We’ve all seen them: political ads on television that promise doom gloom if Candidate X is elected, and how all your problems will be solved if you choose Candidate Y. And Candidate Y, of course, approves this message.
Beyond attempting to move a large swath of the population to vote one way or another, the seemingly constant bombardment of negativity in the name of our democratic process is anxiety-inducing, researchers have found.
“Many of my friends and family members wind up quite stressed out, for lack of a better word, during each election season,” said Jeff Niederdeppe, professor in the Department of Communication in the College of Agriculture and Life Sciences, “and I’ve seen this pattern repeat itself across the last several election cycles.”
Niederdeppe is lead author of “Exposure to Televised Political Campaign Advertisements Aired in the United States 2015-2016 Election Cycle and Psychological Distress,” which published April 3 in Social Science & Medicine.
Also contributing was Rosemary Avery, professor of policy analysis and management in the College of Human Ecology, and Jiawei Liu, a postdoctoral researcher in the Department of Communication, along with colleagues from the University of Minnesota School of Public Health, Wesleyan University and the Johns Hopkins Bloomberg School of Public Health.
Their research, Niederdeppe said, uncovered evidence that exposure to one form of political messaging – televised campaign ads – was associated with increased odds of a person being diagnosed with anxiety by a doctor.
For the study, Niederdeppe’s team purchased and conducted secondary analysis on two large national datasets:
- Kantar/CMAG’s database on TV airings for campaign ads appearing between Jan. 1, 2015 and Election Day 2016; and
- data from five waves of the Simmons National Consumer Survey on TV viewing patterns and consumer behavior completed between Nov. 10, 2015, and March 7, 2017.
The latter survey, used to gauge consumer preferences, also included a detailed section on health ailments and engagement with doctors about those concerns.
The Simmons survey asked respondents, “Have you been told by a doctor or other health care professional in the past year that you have …” followed by a series of conditions that respondents could check as applicable – anxiety, depression and insomnia, as well as a negative control condition (cancer), in an attempt to clearly illustrate ad exposure’s link to mental wellness.
The study found consistent positive association between the volume of campaign advertising exposure and a reported diagnosis of anxiety among U.S. adults, suggesting that elections themselves may contribute to individual-level mental health issues.
One of the aims of the study was assessing whether associations between campaign ad exposure and mental health outcomes varied by political party of the respondent, the party of the candidate featured in the ad, or the office under consideration.
The nature of the 2016 presidential campaign made that particularly relevant, Niederdeppe said.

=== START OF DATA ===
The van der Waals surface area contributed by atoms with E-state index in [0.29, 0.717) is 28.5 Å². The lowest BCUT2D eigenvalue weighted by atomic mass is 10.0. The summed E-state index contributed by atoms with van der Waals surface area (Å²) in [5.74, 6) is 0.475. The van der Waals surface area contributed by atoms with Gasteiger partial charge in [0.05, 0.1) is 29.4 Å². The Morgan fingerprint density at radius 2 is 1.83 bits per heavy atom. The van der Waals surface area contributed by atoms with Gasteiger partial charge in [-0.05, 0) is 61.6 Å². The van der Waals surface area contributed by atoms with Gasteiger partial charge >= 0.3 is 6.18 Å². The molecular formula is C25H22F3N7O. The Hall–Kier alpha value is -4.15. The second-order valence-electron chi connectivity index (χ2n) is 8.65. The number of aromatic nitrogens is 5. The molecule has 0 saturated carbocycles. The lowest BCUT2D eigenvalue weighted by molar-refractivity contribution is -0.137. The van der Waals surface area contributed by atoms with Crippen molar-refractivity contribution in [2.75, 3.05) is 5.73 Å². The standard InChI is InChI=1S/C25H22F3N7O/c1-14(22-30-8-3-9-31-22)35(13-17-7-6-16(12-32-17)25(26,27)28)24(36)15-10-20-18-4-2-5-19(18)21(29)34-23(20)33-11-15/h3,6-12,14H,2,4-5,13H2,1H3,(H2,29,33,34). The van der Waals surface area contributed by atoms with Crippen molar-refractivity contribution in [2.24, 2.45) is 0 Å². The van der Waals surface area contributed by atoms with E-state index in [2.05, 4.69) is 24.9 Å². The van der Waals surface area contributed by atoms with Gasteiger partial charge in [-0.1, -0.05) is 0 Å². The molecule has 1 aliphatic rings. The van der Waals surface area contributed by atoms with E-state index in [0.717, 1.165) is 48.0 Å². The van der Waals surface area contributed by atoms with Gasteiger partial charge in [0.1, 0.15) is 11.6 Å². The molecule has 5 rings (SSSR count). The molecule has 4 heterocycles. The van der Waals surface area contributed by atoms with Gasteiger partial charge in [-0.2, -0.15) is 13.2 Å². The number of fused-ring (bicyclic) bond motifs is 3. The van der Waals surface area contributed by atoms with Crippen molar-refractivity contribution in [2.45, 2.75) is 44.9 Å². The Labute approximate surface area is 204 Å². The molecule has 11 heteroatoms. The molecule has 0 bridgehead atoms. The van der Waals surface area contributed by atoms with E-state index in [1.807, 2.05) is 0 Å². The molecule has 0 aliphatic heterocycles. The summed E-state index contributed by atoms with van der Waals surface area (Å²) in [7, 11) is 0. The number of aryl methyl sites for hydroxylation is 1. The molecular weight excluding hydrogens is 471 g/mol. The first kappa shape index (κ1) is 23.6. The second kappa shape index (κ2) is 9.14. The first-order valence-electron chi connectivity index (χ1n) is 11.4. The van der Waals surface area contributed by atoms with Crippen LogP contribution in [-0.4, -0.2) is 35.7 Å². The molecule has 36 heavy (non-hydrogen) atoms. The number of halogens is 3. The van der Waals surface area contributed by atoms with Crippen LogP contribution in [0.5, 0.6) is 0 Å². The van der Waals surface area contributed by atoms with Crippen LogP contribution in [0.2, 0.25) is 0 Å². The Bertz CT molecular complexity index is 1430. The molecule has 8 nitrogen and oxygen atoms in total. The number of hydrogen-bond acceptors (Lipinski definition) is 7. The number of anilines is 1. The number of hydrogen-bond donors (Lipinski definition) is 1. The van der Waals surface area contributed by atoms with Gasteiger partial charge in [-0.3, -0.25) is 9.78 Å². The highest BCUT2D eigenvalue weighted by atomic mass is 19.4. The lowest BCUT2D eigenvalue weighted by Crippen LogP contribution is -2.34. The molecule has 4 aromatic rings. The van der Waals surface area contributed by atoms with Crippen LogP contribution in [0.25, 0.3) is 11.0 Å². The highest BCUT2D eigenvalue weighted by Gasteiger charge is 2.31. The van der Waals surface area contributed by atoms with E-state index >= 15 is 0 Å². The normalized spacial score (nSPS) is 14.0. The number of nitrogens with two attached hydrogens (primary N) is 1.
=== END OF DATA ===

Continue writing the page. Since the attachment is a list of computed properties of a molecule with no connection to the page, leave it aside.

“We included that analysis [of the presidential vs. non-presidential ads] as a check, essentially, to say, ‘Is this a Trump vs. Clinton effect?’” he said. “Donald Trump and Hillary Clinton had a uniquely divisive rhetoric and campaign and so one possible explanation would say, ‘Hey, is this just an outlier, because it’s 2016?’”
Political ads in general have gotten increasingly negative, Niederdeppe said, because research has shown that people pay attention to and remember those types of ads more than positive messages.
Political ads also tend to catch people “in environments where they’re not looking for them – a commercial break embedded within other programming,” he said. “You don’t watch ‘Jeopardy!’ with the purpose of seeking out political information. But there it is.”
Niederdeppe hopes this research can be part of a larger conversation on the effect of campaign advertising on public health.
“If these results play out in future election cycles, there’s an immediate sort of public health readiness kind of element to this,” he said. “If you know that these political ads are going to potentially increase the number of people who need treatment for anxiety, say, then you can prepare as a sort of public health infrastructure by offering by broadening treatment or having treatment plans ready for how you might deal with this particular form of anxiety.”
He said it could also inform the existence and tone of campaign ads themselves.
“I would never say you have to ban all political ads,” he said. “But should you consider the broader health implications of political messaging? When you’re considering the right way to go about regulating this in the future, I think the answer is yes, that should be one factor.”
Emmett Tabor ’19, Nathaniel Lee ’19 and Brendan Welch ’21, undergraduates from the Department of Policy Analysis and Management, also contributed to the paper.
This research was supported by a grant from the Robert Wood Johnson Foundation.